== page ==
Jesus said to the Pharisees, “You diligently study the Scriptures because you think that by them you possess eternal life. These are the Scriptures that testify about me, yet you refuse to come to me to have life.” The whole Bible is the revelation of Jesus Christ, only revealed through Jesus. The goal of the Bible is our “knowing” of God, our unity with Him (see John 17). Without life in Jesus a person is spiritually dead and cannot understand the things of God.
There are some who know the content of the Scriptures inside and out yet do not know the power of God. They study the Scriptures like a text book, a history book, a self-help book, or a philosophy book with the goal of living a better life or understanding more “about” God. They miss the ultimate goal of truly “knowing” God, walking with Him, following Him, becoming one with Him. These ‘scholars’ miss the blessings of eternal life that come from knowing Jesus – “And this is eternal life, that they know you the only true God, and Jesus Christ whom you have sent.” (John 17:3) There are also others who feel that they are very ‘spiritual’ or close to God yet lack desire to study the Scriptures, God’s word. But how we feel about God’s word is a direct reflection of how we truly feel about God.
John 1 says, Jesus is the embodiment of the word of God. The Psalmist describes an intense hunger and thirst for God’s word which cannot be quenched – a passion driven by an intense passion for God. Jesus told His disciples to consume God’s word with greater import than food for the body. And the Bible tells us that through God’s word, we are enabled to follow God. Knowledge of the “message” is, of course, essential to the messenger, or Ambassador. Again, in our readings today, Jesus counters challengers through his mastery of God’s word. Proverbs 1 reminds us that God’s word is for both the “simple” and the “wise,” the young and the old. (Proverbs 1:1-7) Complacency in Bible study is an issue of the heart.
One of the natural results of a relationship with God is a natural thirst for His Word. The Bible is not a self-help book designed to equip you to achieve your personal goals in life. The Bible is a guide to drawing closer, day-by-day to Jesus. I pray that we will have a greater and greater passion for God’s word and that it will equip us to experience to true power of God in our lives as we draw closer and closer to Jesus Christ.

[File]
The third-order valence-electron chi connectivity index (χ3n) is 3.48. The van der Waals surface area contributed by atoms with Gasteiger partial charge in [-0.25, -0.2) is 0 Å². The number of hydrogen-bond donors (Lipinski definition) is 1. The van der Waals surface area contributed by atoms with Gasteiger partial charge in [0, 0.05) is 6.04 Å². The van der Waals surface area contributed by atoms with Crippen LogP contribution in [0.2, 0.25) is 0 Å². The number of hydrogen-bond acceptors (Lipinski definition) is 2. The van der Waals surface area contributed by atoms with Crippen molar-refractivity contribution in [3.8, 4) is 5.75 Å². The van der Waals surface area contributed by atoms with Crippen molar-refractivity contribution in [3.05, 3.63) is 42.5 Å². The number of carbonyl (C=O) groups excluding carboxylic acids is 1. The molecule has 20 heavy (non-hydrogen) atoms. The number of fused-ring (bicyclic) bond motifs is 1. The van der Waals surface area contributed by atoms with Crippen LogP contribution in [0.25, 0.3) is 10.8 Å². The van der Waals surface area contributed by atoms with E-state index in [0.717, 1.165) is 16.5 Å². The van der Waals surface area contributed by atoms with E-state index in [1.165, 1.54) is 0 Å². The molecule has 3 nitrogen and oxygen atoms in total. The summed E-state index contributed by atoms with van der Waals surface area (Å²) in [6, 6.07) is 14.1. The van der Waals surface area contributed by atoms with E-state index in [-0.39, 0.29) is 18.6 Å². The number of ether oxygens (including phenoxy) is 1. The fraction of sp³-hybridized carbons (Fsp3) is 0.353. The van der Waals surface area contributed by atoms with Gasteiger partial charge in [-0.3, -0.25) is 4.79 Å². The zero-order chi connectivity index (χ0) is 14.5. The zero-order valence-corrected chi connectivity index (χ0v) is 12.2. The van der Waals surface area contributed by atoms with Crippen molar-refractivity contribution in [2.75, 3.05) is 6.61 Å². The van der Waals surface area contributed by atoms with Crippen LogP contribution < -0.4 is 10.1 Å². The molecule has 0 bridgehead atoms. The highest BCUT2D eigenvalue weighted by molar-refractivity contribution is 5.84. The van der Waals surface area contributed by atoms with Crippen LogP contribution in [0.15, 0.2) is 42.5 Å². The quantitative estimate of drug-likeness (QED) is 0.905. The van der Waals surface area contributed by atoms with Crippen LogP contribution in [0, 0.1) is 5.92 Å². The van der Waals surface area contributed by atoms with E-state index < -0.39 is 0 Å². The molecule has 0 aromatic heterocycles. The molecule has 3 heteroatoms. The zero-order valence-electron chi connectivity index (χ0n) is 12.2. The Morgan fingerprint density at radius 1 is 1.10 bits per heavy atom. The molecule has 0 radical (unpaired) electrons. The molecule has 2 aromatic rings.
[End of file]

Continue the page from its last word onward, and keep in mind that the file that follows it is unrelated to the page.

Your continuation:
Mark 12:25 — Jesus said to them, “Is this not the reason you are wrong, because you know neither the Scriptures nor the power of God?”
Again, you cannot truly understand the Scriptures unless you have received the Holy Spirit.
Mark 12:28-31 – “Which commandment is the most important of all?” Jesus answered, “The most important is, ‘Hear, O Israel: The Lord our God, the Lord is one. And you shall love the Lord your God with all your heart and with all your soul and with all your mind and with all your strength.’ The second is this: ‘You shall love your neighbor as yourself.’ There is no other commandment greater than these.”
One thing I observe is that, whether they admit it or not, everyone picks their teachers in life. Everyone picks people they have chosen to trust (for whatever reasons) to help guide them through life, to help form their personal world view or paradigm about the meaning and purpose of life. Often, people pick teachers who say in sophisticated ways what they want to hear. Observe who people quote or reference in their comments on life issues. Aren’t you blessed! Your teacher is God! God has given you the Holy Spirit and His word to reveal the Truth. You certainly can’t do better than that! What did you learn from them today through the counsel of the Holy Spirit?
Jesus explains that we must know the word of God, but we cannot understand God’s word apart from the power of God which comes from a genuine love relationship with Him (Mark 12:24, 29-31). In fact, the key to everything is loving God with all that we are and loving others as an outpouring of our love for God. Our love must be without limits (Deuteronomy 33:9, Mark 12:43, 44). Jesus explains that, in a supreme act of love, God sent His Son, but sadly for some, this loving solution will become a cause for final destruction (Mark 12:6-9). God’s judgment is certain. In our love, we must pray for people to find a love relationship with Him before it is too late, and we must be fully committed to the Great Commission.